Don't say "propagation" in DNS

Most DNS providers have a “propagation time” that governs how long it takes from the time you update a DNS record until it’s available on all of their servers. It can be hard to measure this because they often also use anycast, which means multiple servers can have the same IP address, and depending on where you are in the world you might talk to a different server (and get a different answer) than Let’s Encrypt does.

There is a technical misstatement on Challenge Types - Let's Encrypt : there is no concept of "propagation" in DNS in the context of TTL.

There is "propagate" as a technical term in DNS, but it refers to the behavior of a zone transfer from a primary to a secondary. see RFC 1912.

For more information on the claims made in this topic, see DNS propagation does not exist.

I am not going to tell the staff to fix anything immediately, but please be careful when reviewing existing articles or writing new ones in the future.

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This section of the article is referring to propagation delays within a DNS provider, which do exist, not to the concept of propagation to the rest of the Internet (which you're correctly pointing out is mostly a misunderstanding). I do see what you mean about this overlapping with the technical, RFC 1912 use of the word "propagate." We'd gratefully accept suggestions / pull requests to make this paragraph more technically correct while still being as clear as possible for its audience.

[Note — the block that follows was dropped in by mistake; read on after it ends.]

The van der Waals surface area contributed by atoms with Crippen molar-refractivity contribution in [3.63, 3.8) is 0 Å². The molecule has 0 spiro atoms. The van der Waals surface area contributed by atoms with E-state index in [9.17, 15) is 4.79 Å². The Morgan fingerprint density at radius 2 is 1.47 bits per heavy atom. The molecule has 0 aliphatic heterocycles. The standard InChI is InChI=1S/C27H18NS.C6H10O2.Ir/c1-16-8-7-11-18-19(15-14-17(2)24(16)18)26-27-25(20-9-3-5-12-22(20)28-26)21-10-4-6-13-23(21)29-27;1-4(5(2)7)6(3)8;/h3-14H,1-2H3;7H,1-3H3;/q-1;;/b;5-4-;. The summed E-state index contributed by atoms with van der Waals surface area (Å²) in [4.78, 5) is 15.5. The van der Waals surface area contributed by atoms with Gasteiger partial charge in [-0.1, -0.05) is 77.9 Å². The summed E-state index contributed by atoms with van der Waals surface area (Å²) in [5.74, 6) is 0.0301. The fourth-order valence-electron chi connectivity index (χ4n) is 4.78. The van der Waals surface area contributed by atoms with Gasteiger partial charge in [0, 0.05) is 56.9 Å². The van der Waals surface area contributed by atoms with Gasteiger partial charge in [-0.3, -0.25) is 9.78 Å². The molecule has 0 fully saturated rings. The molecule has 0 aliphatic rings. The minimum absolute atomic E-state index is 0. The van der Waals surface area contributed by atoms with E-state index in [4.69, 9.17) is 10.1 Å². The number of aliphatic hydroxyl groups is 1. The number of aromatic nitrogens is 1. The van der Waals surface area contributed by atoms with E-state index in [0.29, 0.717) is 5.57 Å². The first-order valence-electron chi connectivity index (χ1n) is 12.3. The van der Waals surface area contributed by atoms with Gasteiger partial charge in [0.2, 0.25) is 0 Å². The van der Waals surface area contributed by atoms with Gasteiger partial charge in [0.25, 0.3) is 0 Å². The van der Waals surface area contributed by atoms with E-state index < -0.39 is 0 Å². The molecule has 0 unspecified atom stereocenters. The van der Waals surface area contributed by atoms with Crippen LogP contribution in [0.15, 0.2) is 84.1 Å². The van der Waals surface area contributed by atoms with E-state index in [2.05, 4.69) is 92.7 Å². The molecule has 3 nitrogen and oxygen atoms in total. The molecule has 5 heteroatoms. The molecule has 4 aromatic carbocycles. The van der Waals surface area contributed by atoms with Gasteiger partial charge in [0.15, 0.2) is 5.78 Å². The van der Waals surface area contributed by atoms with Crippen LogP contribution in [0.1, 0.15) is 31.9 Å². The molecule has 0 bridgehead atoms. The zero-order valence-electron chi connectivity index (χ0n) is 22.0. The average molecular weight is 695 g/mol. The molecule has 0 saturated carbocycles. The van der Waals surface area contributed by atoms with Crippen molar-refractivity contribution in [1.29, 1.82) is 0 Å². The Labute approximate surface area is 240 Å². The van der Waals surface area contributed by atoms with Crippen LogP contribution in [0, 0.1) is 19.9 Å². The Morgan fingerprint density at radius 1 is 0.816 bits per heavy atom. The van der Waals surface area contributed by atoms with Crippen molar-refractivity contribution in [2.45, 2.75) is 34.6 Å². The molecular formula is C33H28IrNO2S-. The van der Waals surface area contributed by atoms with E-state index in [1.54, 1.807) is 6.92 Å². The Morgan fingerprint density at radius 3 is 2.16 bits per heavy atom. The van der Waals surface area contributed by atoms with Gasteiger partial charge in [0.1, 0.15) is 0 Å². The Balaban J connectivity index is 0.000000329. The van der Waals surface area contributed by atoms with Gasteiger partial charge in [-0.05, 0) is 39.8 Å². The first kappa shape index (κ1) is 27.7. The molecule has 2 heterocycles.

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@JamesLE Oops, sorry about that. I'm glad to see that you have a rigorous understanding of the terminology. I apologize for the inconvenience.

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@JamesLE Again, I have a question.

Most DNS providers have a “propagation time” that governs how long it takes from the time you update a DNS record until it’s available on all of their servers.

I understand that there is a delay between setting the DNS records and being able to retrieve DNS information. On top of that, does the DNS provider really have a "propagation time" setting? If I'm not mistaken, I don't think it is possible to control such a delay time.

I couldn't understand the meaning of this first line and started this kind of thread.

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Yes, it's the SOA refresh field.

But I must say that serious dns providers are mostly instantaneous and they only ever expose the same info on all nameservers.

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@JamesLE All right! There is no problem with the English text in that section, but there is a problem with the text on the Japanese page.

  • (bad)
    • チャレンジのタイプ - Let's Encrypt - フリーな SSL/TLS 証明書
    • ほとんどの DNS プロバイダには、DNS レコードを更新してからプロバイダのサーバー全体に情報が反映されるまでの時間を定める「伝搬時間 (propagation time)」が設定されています。
    • It means: there is a setting to determine the "propagation time".
  • (good)
    • ほとんどの DNS プロバイダでは、DNS レコードを更新してからプロバイダのサーバー全体に情報が反映されるまでゾーン転送における「伝播時間 (propagation time)」の遅延が生じます。